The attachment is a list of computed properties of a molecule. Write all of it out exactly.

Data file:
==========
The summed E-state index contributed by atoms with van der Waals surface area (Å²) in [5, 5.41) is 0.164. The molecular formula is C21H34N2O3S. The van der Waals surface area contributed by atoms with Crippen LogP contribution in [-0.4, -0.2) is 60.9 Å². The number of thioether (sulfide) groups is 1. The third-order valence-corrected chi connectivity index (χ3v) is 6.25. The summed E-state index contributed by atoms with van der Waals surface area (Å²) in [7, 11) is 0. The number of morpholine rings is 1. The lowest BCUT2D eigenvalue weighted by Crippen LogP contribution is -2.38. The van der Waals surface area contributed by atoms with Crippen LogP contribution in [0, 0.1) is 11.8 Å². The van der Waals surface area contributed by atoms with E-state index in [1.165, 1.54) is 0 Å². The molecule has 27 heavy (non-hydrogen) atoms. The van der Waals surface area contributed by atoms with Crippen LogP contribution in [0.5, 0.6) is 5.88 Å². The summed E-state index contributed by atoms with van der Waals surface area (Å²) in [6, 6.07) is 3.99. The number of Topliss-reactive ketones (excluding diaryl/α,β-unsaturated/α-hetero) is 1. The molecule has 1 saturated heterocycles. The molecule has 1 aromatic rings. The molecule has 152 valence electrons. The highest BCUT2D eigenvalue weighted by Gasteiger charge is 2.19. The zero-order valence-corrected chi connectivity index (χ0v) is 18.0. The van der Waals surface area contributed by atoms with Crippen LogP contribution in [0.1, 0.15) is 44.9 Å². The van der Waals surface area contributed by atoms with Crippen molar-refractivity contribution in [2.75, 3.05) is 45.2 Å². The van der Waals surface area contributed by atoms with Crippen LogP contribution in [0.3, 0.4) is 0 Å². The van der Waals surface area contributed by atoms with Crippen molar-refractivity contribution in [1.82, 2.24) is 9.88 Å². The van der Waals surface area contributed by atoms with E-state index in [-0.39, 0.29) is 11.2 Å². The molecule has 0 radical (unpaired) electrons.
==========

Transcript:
The summed E-state index contributed by atoms with van der Waals surface area (Å²) in [5, 5.41) is 0.164. The molecular formula is C21H34N2O3S. The van der Waals surface area contributed by atoms with Crippen LogP contribution in [-0.4, -0.2) is 60.9 Å². The number of thioether (sulfide) groups is 1. The third-order valence-corrected chi connectivity index (χ3v) is 6.25. The summed E-state index contributed by atoms with van der Waals surface area (Å²) in [7, 11) is 0. The number of morpholine rings is 1. The lowest BCUT2D eigenvalue weighted by Crippen LogP contribution is -2.38. The van der Waals surface area contributed by atoms with Crippen LogP contribution in [0, 0.1) is 11.8 Å². The van der Waals surface area contributed by atoms with E-state index in [1.165, 1.54) is 0 Å². The molecule has 27 heavy (non-hydrogen) atoms. The van der Waals surface area contributed by atoms with Crippen LogP contribution in [0.5, 0.6) is 5.88 Å². The summed E-state index contributed by atoms with van der Waals surface area (Å²) in [6, 6.07) is 3.99. The number of Topliss-reactive ketones (excluding diaryl/α,β-unsaturated/α-hetero) is 1. The molecule has 1 saturated heterocycles. The molecule has 1 aromatic rings. The molecule has 152 valence electrons. The highest BCUT2D eigenvalue weighted by Gasteiger charge is 2.19. The zero-order valence-corrected chi connectivity index (χ0v) is 18.0. The van der Waals surface area contributed by atoms with Crippen LogP contribution in [0.1, 0.15) is 44.9 Å². The van der Waals surface area contributed by atoms with Crippen molar-refractivity contribution in [2.75, 3.05) is 45.2 Å². The van der Waals surface area contributed by atoms with Crippen LogP contribution in [0.3, 0.4) is 0 Å². The van der Waals surface area contributed by atoms with Crippen molar-refractivity contribution in [1.82, 2.24) is 9.88 Å². The van der Waals surface area contributed by atoms with E-state index in [-0.39, 0.29) is 11.2 Å². The molecule has 0 radical (unpaired) electrons.